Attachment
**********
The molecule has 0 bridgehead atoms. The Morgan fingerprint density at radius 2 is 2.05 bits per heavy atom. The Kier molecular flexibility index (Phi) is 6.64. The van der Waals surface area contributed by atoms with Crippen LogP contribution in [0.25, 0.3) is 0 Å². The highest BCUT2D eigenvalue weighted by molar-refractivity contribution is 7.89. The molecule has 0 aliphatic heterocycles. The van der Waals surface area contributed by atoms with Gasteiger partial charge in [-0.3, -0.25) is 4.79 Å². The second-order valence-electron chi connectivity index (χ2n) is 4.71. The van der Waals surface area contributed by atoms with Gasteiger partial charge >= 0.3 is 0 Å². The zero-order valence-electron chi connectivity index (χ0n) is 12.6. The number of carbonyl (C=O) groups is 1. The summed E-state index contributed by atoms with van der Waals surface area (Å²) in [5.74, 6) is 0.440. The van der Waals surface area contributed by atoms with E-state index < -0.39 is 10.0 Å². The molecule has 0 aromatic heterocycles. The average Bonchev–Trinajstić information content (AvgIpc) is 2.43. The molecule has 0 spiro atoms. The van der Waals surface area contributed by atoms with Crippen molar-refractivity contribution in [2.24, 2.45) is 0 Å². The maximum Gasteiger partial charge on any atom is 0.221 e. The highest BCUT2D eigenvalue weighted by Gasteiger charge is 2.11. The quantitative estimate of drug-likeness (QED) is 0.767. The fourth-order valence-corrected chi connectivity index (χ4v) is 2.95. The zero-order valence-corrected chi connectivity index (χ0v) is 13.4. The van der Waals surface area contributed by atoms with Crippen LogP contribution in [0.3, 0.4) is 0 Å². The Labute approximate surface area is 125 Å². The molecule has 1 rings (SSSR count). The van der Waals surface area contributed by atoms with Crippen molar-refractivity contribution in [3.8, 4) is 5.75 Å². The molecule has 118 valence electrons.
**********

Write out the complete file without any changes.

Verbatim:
The molecule has 0 bridgehead atoms. The Morgan fingerprint density at radius 2 is 2.05 bits per heavy atom. The Kier molecular flexibility index (Phi) is 6.64. The van der Waals surface area contributed by atoms with Crippen LogP contribution in [0.25, 0.3) is 0 Å². The highest BCUT2D eigenvalue weighted by molar-refractivity contribution is 7.89. The molecule has 0 aliphatic heterocycles. The van der Waals surface area contributed by atoms with Gasteiger partial charge in [-0.3, -0.25) is 4.79 Å². The second-order valence-electron chi connectivity index (χ2n) is 4.71. The van der Waals surface area contributed by atoms with Gasteiger partial charge >= 0.3 is 0 Å². The zero-order valence-electron chi connectivity index (χ0n) is 12.6. The number of carbonyl (C=O) groups is 1. The summed E-state index contributed by atoms with van der Waals surface area (Å²) in [5.74, 6) is 0.440. The van der Waals surface area contributed by atoms with E-state index < -0.39 is 10.0 Å². The molecule has 0 aromatic heterocycles. The average Bonchev–Trinajstić information content (AvgIpc) is 2.43. The molecule has 0 spiro atoms. The van der Waals surface area contributed by atoms with Crippen molar-refractivity contribution in [2.24, 2.45) is 0 Å². The maximum Gasteiger partial charge on any atom is 0.221 e. The highest BCUT2D eigenvalue weighted by Gasteiger charge is 2.11. The quantitative estimate of drug-likeness (QED) is 0.767. The fourth-order valence-corrected chi connectivity index (χ4v) is 2.95. The zero-order valence-corrected chi connectivity index (χ0v) is 13.4. The van der Waals surface area contributed by atoms with Crippen LogP contribution in [0.3, 0.4) is 0 Å². The Labute approximate surface area is 125 Å². The molecule has 1 rings (SSSR count). The van der Waals surface area contributed by atoms with Crippen molar-refractivity contribution in [3.8, 4) is 5.75 Å². The molecule has 118 valence electrons.